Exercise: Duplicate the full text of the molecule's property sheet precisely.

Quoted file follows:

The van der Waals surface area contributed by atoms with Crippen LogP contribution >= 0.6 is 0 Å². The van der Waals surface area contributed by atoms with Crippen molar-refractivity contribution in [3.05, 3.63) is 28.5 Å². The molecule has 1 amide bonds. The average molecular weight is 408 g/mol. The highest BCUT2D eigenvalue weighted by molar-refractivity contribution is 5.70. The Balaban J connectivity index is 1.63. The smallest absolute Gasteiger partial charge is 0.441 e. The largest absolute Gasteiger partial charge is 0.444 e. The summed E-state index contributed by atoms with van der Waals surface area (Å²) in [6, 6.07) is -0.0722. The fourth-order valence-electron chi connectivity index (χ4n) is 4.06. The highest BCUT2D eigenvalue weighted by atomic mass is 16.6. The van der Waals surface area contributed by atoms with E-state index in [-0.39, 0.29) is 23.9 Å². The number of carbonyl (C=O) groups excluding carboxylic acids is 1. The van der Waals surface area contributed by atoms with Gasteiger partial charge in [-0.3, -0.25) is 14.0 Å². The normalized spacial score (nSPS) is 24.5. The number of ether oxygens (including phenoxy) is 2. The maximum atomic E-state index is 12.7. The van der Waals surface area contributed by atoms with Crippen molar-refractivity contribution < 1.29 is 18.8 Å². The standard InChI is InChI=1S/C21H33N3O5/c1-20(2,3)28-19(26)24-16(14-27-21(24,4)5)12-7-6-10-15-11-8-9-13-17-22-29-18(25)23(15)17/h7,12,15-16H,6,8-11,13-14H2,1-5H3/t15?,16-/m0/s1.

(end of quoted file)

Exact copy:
The van der Waals surface area contributed by atoms with Crippen LogP contribution >= 0.6 is 0 Å². The van der Waals surface area contributed by atoms with Crippen molar-refractivity contribution in [3.05, 3.63) is 28.5 Å². The molecule has 1 amide bonds. The average molecular weight is 408 g/mol. The highest BCUT2D eigenvalue weighted by molar-refractivity contribution is 5.70. The Balaban J connectivity index is 1.63. The smallest absolute Gasteiger partial charge is 0.441 e. The largest absolute Gasteiger partial charge is 0.444 e. The summed E-state index contributed by atoms with van der Waals surface area (Å²) in [6, 6.07) is -0.0722. The fourth-order valence-electron chi connectivity index (χ4n) is 4.06. The highest BCUT2D eigenvalue weighted by atomic mass is 16.6. The van der Waals surface area contributed by atoms with E-state index in [-0.39, 0.29) is 23.9 Å². The number of carbonyl (C=O) groups excluding carboxylic acids is 1. The van der Waals surface area contributed by atoms with Gasteiger partial charge in [-0.3, -0.25) is 14.0 Å². The normalized spacial score (nSPS) is 24.5. The number of ether oxygens (including phenoxy) is 2. The maximum atomic E-state index is 12.7. The van der Waals surface area contributed by atoms with Crippen molar-refractivity contribution < 1.29 is 18.8 Å². The standard InChI is InChI=1S/C21H33N3O5/c1-20(2,3)28-19(26)24-16(14-27-21(24,4)5)12-7-6-10-15-11-8-9-13-17-22-29-18(25)23(15)17/h7,12,15-16H,6,8-11,13-14H2,1-5H3/t15?,16-/m0/s1.